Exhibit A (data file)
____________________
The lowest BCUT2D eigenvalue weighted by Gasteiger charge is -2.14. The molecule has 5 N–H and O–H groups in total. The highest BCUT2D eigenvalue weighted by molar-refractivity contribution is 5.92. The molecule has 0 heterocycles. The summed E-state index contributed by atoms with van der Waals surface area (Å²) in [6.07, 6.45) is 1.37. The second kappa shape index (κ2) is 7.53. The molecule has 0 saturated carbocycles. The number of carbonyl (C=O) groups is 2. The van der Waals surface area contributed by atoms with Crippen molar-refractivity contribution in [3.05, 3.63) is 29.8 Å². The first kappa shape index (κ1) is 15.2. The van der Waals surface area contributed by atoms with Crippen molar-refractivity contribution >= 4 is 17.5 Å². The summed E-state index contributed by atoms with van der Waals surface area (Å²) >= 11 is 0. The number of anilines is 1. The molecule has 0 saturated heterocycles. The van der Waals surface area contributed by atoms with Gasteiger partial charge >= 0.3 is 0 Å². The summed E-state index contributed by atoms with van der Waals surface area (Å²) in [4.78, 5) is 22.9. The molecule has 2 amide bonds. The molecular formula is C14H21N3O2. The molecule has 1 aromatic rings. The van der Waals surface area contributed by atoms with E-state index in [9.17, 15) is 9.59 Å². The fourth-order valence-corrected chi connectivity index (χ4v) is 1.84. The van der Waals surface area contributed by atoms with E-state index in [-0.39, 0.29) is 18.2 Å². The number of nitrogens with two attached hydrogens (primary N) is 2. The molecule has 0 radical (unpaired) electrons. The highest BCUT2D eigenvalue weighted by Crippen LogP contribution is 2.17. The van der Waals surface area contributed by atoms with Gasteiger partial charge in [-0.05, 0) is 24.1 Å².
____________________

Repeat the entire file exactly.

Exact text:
The lowest BCUT2D eigenvalue weighted by Gasteiger charge is -2.14. The molecule has 5 N–H and O–H groups in total. The highest BCUT2D eigenvalue weighted by molar-refractivity contribution is 5.92. The molecule has 0 heterocycles. The summed E-state index contributed by atoms with van der Waals surface area (Å²) in [6.07, 6.45) is 1.37. The second kappa shape index (κ2) is 7.53. The molecule has 0 saturated carbocycles. The number of carbonyl (C=O) groups is 2. The van der Waals surface area contributed by atoms with Crippen molar-refractivity contribution in [3.05, 3.63) is 29.8 Å². The first kappa shape index (κ1) is 15.2. The van der Waals surface area contributed by atoms with Crippen molar-refractivity contribution >= 4 is 17.5 Å². The summed E-state index contributed by atoms with van der Waals surface area (Å²) >= 11 is 0. The number of anilines is 1. The molecule has 0 saturated heterocycles. The van der Waals surface area contributed by atoms with Gasteiger partial charge >= 0.3 is 0 Å². The summed E-state index contributed by atoms with van der Waals surface area (Å²) in [4.78, 5) is 22.9. The molecule has 2 amide bonds. The molecular formula is C14H21N3O2. The molecule has 1 aromatic rings. The van der Waals surface area contributed by atoms with E-state index in [9.17, 15) is 9.59 Å². The fourth-order valence-corrected chi connectivity index (χ4v) is 1.84. The van der Waals surface area contributed by atoms with E-state index in [-0.39, 0.29) is 18.2 Å². The number of nitrogens with two attached hydrogens (primary N) is 2. The molecule has 0 radical (unpaired) electrons. The highest BCUT2D eigenvalue weighted by Crippen LogP contribution is 2.17. The van der Waals surface area contributed by atoms with Gasteiger partial charge in [-0.05, 0) is 24.1 Å².